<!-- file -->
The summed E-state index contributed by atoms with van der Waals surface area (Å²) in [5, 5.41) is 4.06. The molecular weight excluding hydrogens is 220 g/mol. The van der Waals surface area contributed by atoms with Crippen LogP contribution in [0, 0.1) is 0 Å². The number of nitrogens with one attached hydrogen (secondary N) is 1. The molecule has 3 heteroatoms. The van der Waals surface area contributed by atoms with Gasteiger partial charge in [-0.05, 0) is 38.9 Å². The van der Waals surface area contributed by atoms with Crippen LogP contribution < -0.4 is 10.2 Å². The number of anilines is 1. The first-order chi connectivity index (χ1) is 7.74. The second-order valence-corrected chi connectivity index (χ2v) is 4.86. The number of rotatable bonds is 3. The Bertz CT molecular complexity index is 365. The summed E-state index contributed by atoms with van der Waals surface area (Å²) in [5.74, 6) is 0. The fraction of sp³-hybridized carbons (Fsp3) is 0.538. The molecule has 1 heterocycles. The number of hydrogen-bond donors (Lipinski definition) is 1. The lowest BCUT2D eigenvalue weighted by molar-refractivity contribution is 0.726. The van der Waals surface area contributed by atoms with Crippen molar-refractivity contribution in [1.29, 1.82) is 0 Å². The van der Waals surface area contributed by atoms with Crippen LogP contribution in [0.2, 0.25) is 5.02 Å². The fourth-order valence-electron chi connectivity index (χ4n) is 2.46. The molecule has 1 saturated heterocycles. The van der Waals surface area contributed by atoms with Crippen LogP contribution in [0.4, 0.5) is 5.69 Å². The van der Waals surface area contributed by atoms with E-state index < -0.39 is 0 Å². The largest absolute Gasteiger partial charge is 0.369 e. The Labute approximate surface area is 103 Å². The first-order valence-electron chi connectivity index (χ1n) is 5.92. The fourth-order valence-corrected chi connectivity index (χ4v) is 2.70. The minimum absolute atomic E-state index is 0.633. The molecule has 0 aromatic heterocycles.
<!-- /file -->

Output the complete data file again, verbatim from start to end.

The summed E-state index contributed by atoms with van der Waals surface area (Å²) in [5, 5.41) is 4.06. The molecular weight excluding hydrogens is 220 g/mol. The van der Waals surface area contributed by atoms with Crippen LogP contribution in [0, 0.1) is 0 Å². The number of nitrogens with one attached hydrogen (secondary N) is 1. The molecule has 3 heteroatoms. The van der Waals surface area contributed by atoms with Gasteiger partial charge in [-0.05, 0) is 38.9 Å². The van der Waals surface area contributed by atoms with Crippen LogP contribution < -0.4 is 10.2 Å². The number of anilines is 1. The first-order chi connectivity index (χ1) is 7.74. The second-order valence-corrected chi connectivity index (χ2v) is 4.86. The number of rotatable bonds is 3. The Bertz CT molecular complexity index is 365. The summed E-state index contributed by atoms with van der Waals surface area (Å²) in [5.74, 6) is 0. The fraction of sp³-hybridized carbons (Fsp3) is 0.538. The molecule has 1 heterocycles. The number of hydrogen-bond donors (Lipinski definition) is 1. The lowest BCUT2D eigenvalue weighted by molar-refractivity contribution is 0.726. The van der Waals surface area contributed by atoms with Crippen molar-refractivity contribution in [1.29, 1.82) is 0 Å². The van der Waals surface area contributed by atoms with Crippen LogP contribution in [0.2, 0.25) is 5.02 Å². The fourth-order valence-electron chi connectivity index (χ4n) is 2.46. The molecule has 1 saturated heterocycles. The van der Waals surface area contributed by atoms with Crippen LogP contribution in [0.4, 0.5) is 5.69 Å². The van der Waals surface area contributed by atoms with E-state index < -0.39 is 0 Å². The largest absolute Gasteiger partial charge is 0.369 e. The Labute approximate surface area is 103 Å². The first-order valence-electron chi connectivity index (χ1n) is 5.92. The fourth-order valence-corrected chi connectivity index (χ4v) is 2.70. The minimum absolute atomic E-state index is 0.633. The molecule has 0 aromatic heterocycles.